Mary Tyler Moore Dies At Age 80 After Being Hospitalized
In some extremely sad news, legendary actor and forever Hollywood icon Mary Tyler Moore has died at the age of 80, the Associated Press reported Wednesday. Earlier on Wednesday, TMZ reported that Moore was in "grave condition" at a Connecticut hospital, where she was receiving treatment.
Moore's longtime rep, Mara Buxbaum, released the following statement to Bustle:
"Today, beloved icon, Mary Tyler Moore, passed away at the age of 80 in the company of friends and her loving husband of over 33 years, Dr. S. Robert Levine. A groundbreaking actress, producer, and passionate advocate for the Juvenile Diabetes Research Foundation, Mary will be remembered as a fearless visionary who turned the world on with her smile."
Per TMZ's Wednesday report, sources allegedly close to The Mary Tyler Moore Show star's family revealed her condition to be so "grim" that family members were visiting Moore at the hospital on Wednesday to say goodbye. TMZ also claimed that Moore was facing "a number of health problems," which recently had become "critical." Another source reportedly told TMZ that The Dick Van Dyke Show actor had "been on a respirator for more than a week."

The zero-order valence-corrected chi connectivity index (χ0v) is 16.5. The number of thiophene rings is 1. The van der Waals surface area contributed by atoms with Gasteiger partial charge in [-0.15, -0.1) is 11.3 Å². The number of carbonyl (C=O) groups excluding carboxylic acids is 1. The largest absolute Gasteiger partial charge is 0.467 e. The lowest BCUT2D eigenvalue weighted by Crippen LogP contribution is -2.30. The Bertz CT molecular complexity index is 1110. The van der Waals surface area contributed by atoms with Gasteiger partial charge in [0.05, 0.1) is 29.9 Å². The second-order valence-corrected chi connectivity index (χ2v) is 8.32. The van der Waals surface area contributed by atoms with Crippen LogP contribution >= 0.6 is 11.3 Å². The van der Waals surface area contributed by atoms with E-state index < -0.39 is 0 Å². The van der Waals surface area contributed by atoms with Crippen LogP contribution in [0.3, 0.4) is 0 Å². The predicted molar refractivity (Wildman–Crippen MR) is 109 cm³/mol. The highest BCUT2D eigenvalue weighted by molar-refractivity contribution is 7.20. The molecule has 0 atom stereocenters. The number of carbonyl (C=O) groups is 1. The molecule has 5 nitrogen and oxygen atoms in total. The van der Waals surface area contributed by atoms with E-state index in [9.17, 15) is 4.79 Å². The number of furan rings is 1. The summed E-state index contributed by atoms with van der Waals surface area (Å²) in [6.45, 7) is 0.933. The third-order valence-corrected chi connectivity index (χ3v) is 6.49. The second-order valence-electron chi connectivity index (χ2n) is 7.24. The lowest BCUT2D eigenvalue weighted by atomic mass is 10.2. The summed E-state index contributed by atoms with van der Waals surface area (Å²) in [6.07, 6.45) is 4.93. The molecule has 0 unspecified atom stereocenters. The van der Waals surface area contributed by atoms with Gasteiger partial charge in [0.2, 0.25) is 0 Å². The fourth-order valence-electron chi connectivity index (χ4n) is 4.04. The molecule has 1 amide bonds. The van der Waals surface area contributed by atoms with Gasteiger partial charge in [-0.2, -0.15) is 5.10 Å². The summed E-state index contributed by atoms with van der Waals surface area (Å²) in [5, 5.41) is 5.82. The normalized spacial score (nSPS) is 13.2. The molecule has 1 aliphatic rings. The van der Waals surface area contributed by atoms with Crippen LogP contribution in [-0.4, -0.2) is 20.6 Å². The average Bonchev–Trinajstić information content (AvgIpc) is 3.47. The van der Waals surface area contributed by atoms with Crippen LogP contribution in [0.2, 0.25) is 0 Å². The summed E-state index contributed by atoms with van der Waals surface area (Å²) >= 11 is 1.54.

Over the years, Moore faced many health battles. At just 33, the actor who paved the way for so many women in the entertainment industry was diagnosed with Type 1 diabetes. After her diagnosis, Moore became a passionate spokesperson for diabetes awareness and treatment and even acted as the international chairwoman of Juvenile Diabetes Research International.
Furthermore, in 2011, Moore had brain surgery to remove a tumor from the protective lining around her brain, her rep confirmed to ABC News in May 2011. "At the recommendation of her neurologist, who has been monitoring this for years, and a neurosurgeon, Mary decided to proceed with this fairly routine procedure." The procedure involved the removal a meningioma, which according to ABC News, is "a benign tumor growing on the meninges, the protective layer of tissue between the brain and skull."
There's no doubt Moore left an impact on the world, on the acting industry, and especially on women, whom she let know in more ways than one that they "would make it after all." She will certainly be missed.